The Daily Leaf

Happy New Year!

This year I will turn over a new leaf (pun intended) with a year long project titled “The Daily Leaf”.  Each day in 2018, I will collect a leaf outdoors and create a sketch, painting or illustration of each leaf I collect throughout the year.

Who

Hi, I’m Lee Angold.  I’m an artist focused on botanical and scientific subjects, and this is a personal project I’ve set for myself.

I welcome others to join me. Feel free to join the ride for a week, a month or even just a single leaf.  Tag your daily leaf paintings with #dailyleaf on Instagram and Twitter!

What/When?

Starting today (January 1st, 2018) and every day in 2018, I will collect a leaf outdoors, and create an illustration/sketch of that leaf.  I will also record the location where each leaf was collected, and strive to identify the species of each leaf.

I will share my daily leaf illustrations on social media (Instagram, Twitter and Facebook) using the hashtag #dailyleaf, as well as through periodic updates to this website. The size, scale, style and media used in my illustrations may vary, and I may arrange multiple daily leaves into larger illustrations containing multiple leaves.

Where?

My leaves may be collected from wherever I happen to go.  The only rule is I have to personally collect my daily leaf, outdoors, myself, each day. Unfortunately, these rules mean I cannot paint the cool leaves from the tree in your backyard, unless you invite me over to pick a leaf myself 😉

Realistically, I spend over 90% of my life within a 1km radius, mostly between my home and my studio, so you can expect that most of my leaves will be found in midtown Kitchener-Waterloo, Canada.  As some of you reading this from similarly arctic climates may already have clued in, this also means that my leaf selection for several months will be …interesting (for select values of interesting where interesting mostly means dry, brown, decayed, and found in a snowbank).  This is part of what makes this project so cool (Right?  I hope? Somebody reassure me please!)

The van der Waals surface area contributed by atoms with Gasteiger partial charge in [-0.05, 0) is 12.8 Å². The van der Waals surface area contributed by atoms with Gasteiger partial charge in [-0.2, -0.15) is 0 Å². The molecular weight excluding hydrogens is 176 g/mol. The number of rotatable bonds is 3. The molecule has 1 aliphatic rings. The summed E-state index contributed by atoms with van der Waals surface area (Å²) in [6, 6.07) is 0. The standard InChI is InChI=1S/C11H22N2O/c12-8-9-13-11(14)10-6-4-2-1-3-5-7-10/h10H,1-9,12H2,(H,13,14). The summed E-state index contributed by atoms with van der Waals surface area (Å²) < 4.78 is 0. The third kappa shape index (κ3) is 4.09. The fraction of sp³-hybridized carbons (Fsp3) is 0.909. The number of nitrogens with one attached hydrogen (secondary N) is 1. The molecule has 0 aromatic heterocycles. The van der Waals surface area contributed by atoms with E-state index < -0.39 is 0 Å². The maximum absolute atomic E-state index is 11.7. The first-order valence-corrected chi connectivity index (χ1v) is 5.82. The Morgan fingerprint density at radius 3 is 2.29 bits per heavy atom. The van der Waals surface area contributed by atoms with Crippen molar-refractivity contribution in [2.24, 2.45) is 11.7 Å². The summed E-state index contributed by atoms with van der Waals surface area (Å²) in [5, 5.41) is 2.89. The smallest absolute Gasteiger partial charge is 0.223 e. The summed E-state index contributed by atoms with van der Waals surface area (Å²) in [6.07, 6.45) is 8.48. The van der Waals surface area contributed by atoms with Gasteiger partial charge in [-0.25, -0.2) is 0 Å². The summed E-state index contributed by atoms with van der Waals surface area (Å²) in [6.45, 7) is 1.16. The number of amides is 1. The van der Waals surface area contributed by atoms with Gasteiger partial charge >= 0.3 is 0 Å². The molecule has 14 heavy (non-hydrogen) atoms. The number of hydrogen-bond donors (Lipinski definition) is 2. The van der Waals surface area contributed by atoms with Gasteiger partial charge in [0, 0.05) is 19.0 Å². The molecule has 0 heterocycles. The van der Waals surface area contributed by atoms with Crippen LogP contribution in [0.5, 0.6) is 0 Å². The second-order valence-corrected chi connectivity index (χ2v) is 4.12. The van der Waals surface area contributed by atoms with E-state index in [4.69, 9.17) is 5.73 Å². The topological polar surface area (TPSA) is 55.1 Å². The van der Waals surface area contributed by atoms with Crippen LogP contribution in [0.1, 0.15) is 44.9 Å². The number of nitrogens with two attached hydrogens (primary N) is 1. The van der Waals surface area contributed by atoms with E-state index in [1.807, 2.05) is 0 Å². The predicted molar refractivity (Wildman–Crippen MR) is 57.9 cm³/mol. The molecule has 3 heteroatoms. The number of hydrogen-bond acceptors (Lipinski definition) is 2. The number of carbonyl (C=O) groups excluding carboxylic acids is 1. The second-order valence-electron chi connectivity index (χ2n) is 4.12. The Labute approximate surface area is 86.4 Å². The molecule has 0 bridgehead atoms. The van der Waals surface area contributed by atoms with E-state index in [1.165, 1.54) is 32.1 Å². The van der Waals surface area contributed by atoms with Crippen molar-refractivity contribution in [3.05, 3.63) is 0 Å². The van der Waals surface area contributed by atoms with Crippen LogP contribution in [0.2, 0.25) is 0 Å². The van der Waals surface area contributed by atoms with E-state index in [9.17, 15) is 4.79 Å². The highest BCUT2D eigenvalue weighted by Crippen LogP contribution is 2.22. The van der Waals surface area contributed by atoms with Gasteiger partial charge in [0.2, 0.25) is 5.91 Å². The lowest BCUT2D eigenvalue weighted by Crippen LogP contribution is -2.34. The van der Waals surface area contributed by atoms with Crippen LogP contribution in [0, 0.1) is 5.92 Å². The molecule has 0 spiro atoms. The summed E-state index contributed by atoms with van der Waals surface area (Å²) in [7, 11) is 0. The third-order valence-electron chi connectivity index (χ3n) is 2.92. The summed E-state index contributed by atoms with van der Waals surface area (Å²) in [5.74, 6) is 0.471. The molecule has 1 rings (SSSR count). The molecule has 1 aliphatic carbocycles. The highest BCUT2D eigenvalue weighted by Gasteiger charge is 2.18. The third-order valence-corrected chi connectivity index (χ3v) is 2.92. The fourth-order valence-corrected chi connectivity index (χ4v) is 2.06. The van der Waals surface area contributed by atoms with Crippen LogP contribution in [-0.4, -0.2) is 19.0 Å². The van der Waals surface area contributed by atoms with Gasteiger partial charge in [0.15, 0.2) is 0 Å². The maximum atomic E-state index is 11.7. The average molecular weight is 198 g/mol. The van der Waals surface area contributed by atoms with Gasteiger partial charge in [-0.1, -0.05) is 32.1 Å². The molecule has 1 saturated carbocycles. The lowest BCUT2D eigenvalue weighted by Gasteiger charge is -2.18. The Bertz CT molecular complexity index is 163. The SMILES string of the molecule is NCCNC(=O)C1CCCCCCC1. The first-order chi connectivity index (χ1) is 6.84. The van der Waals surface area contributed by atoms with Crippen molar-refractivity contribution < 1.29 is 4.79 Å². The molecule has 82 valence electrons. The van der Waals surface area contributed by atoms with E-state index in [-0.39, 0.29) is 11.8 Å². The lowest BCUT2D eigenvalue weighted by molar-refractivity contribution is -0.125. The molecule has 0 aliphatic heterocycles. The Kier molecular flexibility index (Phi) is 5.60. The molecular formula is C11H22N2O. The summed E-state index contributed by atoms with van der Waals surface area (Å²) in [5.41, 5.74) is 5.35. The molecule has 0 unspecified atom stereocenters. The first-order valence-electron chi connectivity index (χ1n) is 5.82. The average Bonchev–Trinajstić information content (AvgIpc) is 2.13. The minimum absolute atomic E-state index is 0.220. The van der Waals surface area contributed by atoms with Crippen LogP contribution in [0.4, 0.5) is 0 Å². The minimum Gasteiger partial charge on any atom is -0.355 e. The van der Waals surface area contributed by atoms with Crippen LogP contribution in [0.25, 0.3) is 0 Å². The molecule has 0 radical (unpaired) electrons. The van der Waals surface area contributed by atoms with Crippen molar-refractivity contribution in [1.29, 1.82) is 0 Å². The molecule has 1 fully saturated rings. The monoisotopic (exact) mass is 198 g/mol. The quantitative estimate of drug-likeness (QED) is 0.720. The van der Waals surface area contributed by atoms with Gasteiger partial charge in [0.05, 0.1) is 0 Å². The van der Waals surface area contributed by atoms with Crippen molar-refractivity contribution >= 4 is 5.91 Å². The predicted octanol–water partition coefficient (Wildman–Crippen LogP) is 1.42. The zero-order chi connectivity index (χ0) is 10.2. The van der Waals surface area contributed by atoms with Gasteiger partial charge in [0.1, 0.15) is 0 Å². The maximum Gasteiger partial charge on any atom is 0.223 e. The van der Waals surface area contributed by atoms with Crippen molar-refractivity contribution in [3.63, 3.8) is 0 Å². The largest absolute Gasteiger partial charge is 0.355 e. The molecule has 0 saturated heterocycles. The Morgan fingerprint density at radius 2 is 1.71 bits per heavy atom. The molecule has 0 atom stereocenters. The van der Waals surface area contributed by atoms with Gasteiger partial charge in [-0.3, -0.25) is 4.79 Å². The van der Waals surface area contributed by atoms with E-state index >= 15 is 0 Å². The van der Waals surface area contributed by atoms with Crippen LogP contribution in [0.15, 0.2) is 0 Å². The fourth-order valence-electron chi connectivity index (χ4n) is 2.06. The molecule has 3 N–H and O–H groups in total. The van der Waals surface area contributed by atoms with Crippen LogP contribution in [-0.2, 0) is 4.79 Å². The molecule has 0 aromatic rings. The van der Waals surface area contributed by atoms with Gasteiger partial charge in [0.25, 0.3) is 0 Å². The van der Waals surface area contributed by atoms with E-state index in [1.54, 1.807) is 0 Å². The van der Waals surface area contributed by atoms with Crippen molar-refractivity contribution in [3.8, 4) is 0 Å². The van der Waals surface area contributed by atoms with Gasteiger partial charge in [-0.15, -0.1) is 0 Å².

Why?

Why a daily challenge?

grid200I am a strong believer in the  power of daily habits, both in art and in life generally.  I’ve been impressed with my progress during past daily challenges Inktober 2017 and September Watercolour Challenge 2016.

My daily art pieces are a reflection of my environment.  My daily pieces are also particularly affected by other factors such as my mood, time constraints or just new materials and techniques I am eager to try out.

Why leaves?

Leaves are a very popular and very feared subject for artists.  They are deceptively complex, and can be difficult to render right.  They are also plentiful and diverse, and in a variable climate like here in Kitchener-Waterloo, the appearance of leaves offers a unique way to track the weather and seasons.

By painting a leaf every day, as well as documenting it’s location and species, I expect by the end of the year to have created a unique yearlong “journal” snapshot.  This project will be a diary of the changing seasons and an insight into biodiversity focused in a small urban area.  It will also serve as a record of my own development as an artist over the course of the year.

 

 

How (The Rules!)

  1. Each day I will pick up a leaf.
  2. I will collect my leaves outdoors (no houseplants)
  3. I need to collect and photograph one leaf each day.  If I’m really sick or really grumpy I may fall behind on illustrations, but each day I need to collect and photograph a leaf.
  4. At the end of 2018, I will  have 365 illustrations.  Like in previous month-long challenges, I won’t beat myself up over falling behind, but I will catch up.
  5. My leaves may be collected directly from plants, or  from the ground.
  6. Leaves may be in any condition.  Chewed up partial leaves, leaf skeletons and soggy decomposed leaves are  leaves. However, compound leaves with multiple leaflets count as one leaf
  7. I will photograph each leaf and record the location where it was collected